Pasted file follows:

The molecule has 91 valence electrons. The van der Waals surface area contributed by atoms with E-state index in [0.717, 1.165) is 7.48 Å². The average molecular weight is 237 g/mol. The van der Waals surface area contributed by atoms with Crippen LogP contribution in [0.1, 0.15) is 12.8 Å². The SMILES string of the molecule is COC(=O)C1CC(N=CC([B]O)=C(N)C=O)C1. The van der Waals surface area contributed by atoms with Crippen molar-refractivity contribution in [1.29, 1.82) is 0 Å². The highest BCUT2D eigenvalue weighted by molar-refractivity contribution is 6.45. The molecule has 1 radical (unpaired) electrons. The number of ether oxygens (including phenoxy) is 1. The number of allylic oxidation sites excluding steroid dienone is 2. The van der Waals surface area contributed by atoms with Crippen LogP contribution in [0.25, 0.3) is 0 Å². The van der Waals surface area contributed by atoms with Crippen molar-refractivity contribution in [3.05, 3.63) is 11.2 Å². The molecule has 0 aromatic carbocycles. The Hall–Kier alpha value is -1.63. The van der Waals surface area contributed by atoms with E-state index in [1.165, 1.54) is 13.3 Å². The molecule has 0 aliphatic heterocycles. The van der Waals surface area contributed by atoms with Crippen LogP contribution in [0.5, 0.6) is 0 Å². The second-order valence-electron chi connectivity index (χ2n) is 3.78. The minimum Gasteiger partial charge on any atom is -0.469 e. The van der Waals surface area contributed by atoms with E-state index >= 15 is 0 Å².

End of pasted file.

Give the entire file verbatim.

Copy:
The molecule has 91 valence electrons. The van der Waals surface area contributed by atoms with E-state index in [0.717, 1.165) is 7.48 Å². The average molecular weight is 237 g/mol. The van der Waals surface area contributed by atoms with Crippen LogP contribution in [0.1, 0.15) is 12.8 Å². The SMILES string of the molecule is COC(=O)C1CC(N=CC([B]O)=C(N)C=O)C1. The van der Waals surface area contributed by atoms with Crippen molar-refractivity contribution in [1.29, 1.82) is 0 Å². The highest BCUT2D eigenvalue weighted by molar-refractivity contribution is 6.45. The molecule has 1 radical (unpaired) electrons. The number of ether oxygens (including phenoxy) is 1. The number of allylic oxidation sites excluding steroid dienone is 2. The van der Waals surface area contributed by atoms with Crippen LogP contribution in [0.25, 0.3) is 0 Å². The van der Waals surface area contributed by atoms with Crippen molar-refractivity contribution in [3.05, 3.63) is 11.2 Å². The molecule has 0 aromatic carbocycles. The Hall–Kier alpha value is -1.63. The van der Waals surface area contributed by atoms with E-state index in [1.165, 1.54) is 13.3 Å². The molecule has 0 aliphatic heterocycles. The van der Waals surface area contributed by atoms with Crippen LogP contribution in [0.5, 0.6) is 0 Å². The second-order valence-electron chi connectivity index (χ2n) is 3.78. The minimum Gasteiger partial charge on any atom is -0.469 e. The van der Waals surface area contributed by atoms with E-state index >= 15 is 0 Å².